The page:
What’s next for the old Sizzler site near Sugar House Park? Here’s what we know.

The vacant eatery could soon face the wrecking ball, but the future of the site remains unclear.

(Trent Nelson | The Salt Lake Tribune) The former Sizzler restaurant that has stood empty for years on the northwest corner of Sugar House Park in Salt Lake City on Thursday, Jan. 25, 2024.

The high-traffic corner near Sugar House Park that drew community attention last year over nixed plans for a Kum & Go gas station remains in play for development.

A Malad City, Idaho, company applied in November on behalf of the property’s owner to demolish the former Sizzler restaurant that has stood empty for years on the northwest corner of the park at 2111 S. 1300 East.

Records show the permit is nearing approval. Fencing has gone up around the 0.82-acre property and rigs are poised to help raze the iconic eatery and haul its guts off to the landfill. The empty building has seen incidents of trespassing, according to a real estate agent representing the owner, a family company in Salt Lake City called Romney Farr Properties.

The choice spot by the park just off Interstate 80 is considered one of the more commercially desirable locations in and around Sugar House’s rapidly growing central business district.

The site got re-marketed to other potential developers over the summer after the city planning commission vetoed plans in April for a Kum & Go convenience store and gas station there, citing environmental and traffic concerns. Few recent developments in what’s often dubbed Salt Lake City’s second downtown have drawn that much public opposition, with hundreds of residents weighing in.

The Iowa-based Kum & Go chain has since been bought by the parent company of Maverik, the Salt Lake City-based convenience store chain, but Kum & Go is still obligated to a 20-year lease it signed on the property adjacent to the popular park, according to broker Kip Paul of Cushman & Wakefield.

Maverik is said to have a new developer interested in building a hotel on the property, according to Paul. Attempts to reach officials with FJ Management, Maverik’s parent company, were not immediately successful.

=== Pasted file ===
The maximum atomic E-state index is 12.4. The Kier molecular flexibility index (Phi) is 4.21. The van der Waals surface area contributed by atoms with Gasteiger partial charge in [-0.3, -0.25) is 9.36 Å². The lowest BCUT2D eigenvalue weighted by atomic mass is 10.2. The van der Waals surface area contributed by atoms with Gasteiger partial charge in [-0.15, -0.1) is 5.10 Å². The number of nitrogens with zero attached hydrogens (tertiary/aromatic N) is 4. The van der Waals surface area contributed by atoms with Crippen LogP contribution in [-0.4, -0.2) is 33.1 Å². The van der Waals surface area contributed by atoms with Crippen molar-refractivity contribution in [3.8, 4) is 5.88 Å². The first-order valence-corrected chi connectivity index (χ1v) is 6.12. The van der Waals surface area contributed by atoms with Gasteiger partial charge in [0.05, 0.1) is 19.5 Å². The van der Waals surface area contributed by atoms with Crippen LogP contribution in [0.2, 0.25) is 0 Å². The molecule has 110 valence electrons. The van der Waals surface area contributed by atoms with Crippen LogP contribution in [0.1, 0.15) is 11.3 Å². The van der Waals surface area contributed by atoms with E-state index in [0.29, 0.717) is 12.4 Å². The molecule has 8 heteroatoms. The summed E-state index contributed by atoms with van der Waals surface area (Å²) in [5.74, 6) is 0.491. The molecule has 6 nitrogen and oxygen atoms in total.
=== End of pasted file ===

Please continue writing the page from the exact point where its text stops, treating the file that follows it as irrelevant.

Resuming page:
The notion of returning the property to some kind of hospitality use has come up before. Past efforts, though, have hit challenges over a lack of available parking space, getting additional building height approved under the property’s existing zoning and the thorny prospect of obtaining a state-authorized liquor license in proximity to park grounds.

The planning commission’s 9-1 vote to reject Kum & Go’s application for a conditional use permit there also cited potential impacts on the park, air quality and secondary water supplies in nearby Parleys Creek.

Since then, city planners have also drafted a new set of minimum distances that newly built gas stations can be from rivers, streams and other bodies of water, as well as parks and open spaces.

The Sugar House Community Council, meanwhile, has seen several ideas for the property since the gas station was turned down, including the prospect of new apartments, but those options are severely limited, according one key member.

“You can’t build a luxury apartment building if you don’t have parking,” said Judi Short, chair of the council’s land use and zoning committee. Going underground for parking, she noted, is precluded by a nearby earthen dam.

A proposal to preserve the space through a land swap involving property closer to Highland High School fell through, Short said. The city has also sought to purchase the property, without success.

For now, the site’s future after the Sizzler goes remains a question mark.